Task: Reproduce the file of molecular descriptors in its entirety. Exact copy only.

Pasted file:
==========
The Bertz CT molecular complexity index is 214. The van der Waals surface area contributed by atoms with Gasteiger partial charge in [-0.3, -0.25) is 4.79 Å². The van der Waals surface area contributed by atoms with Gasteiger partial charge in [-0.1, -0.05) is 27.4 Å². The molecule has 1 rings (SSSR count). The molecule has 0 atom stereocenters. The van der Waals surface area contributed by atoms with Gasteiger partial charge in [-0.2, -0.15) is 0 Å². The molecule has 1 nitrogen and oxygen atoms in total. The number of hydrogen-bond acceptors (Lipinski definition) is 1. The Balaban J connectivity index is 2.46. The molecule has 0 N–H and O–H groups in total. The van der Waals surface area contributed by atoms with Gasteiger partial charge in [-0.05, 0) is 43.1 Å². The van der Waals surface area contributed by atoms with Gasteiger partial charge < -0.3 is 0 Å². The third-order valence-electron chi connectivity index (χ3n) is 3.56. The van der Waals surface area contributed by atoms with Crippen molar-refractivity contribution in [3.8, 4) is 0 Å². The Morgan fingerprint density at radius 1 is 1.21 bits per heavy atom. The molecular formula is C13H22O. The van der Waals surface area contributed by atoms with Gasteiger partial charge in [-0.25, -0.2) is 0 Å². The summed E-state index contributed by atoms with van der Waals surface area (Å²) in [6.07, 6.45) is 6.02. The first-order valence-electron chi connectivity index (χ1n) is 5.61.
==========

The Bertz CT molecular complexity index is 214. The van der Waals surface area contributed by atoms with Gasteiger partial charge in [-0.3, -0.25) is 4.79 Å². The van der Waals surface area contributed by atoms with Gasteiger partial charge in [-0.1, -0.05) is 27.4 Å². The molecule has 1 rings (SSSR count). The molecule has 0 atom stereocenters. The van der Waals surface area contributed by atoms with Gasteiger partial charge in [-0.2, -0.15) is 0 Å². The molecule has 1 nitrogen and oxygen atoms in total. The number of hydrogen-bond acceptors (Lipinski definition) is 1. The Balaban J connectivity index is 2.46. The molecule has 0 N–H and O–H groups in total. The van der Waals surface area contributed by atoms with Gasteiger partial charge in [-0.05, 0) is 43.1 Å². The van der Waals surface area contributed by atoms with Gasteiger partial charge < -0.3 is 0 Å². The third-order valence-electron chi connectivity index (χ3n) is 3.56. The van der Waals surface area contributed by atoms with Crippen molar-refractivity contribution in [3.8, 4) is 0 Å². The Morgan fingerprint density at radius 1 is 1.21 bits per heavy atom. The molecular formula is C13H22O. The van der Waals surface area contributed by atoms with Gasteiger partial charge in [-0.25, -0.2) is 0 Å². The summed E-state index contributed by atoms with van der Waals surface area (Å²) in [6.07, 6.45) is 6.02. The first-order valence-electron chi connectivity index (χ1n) is 5.61.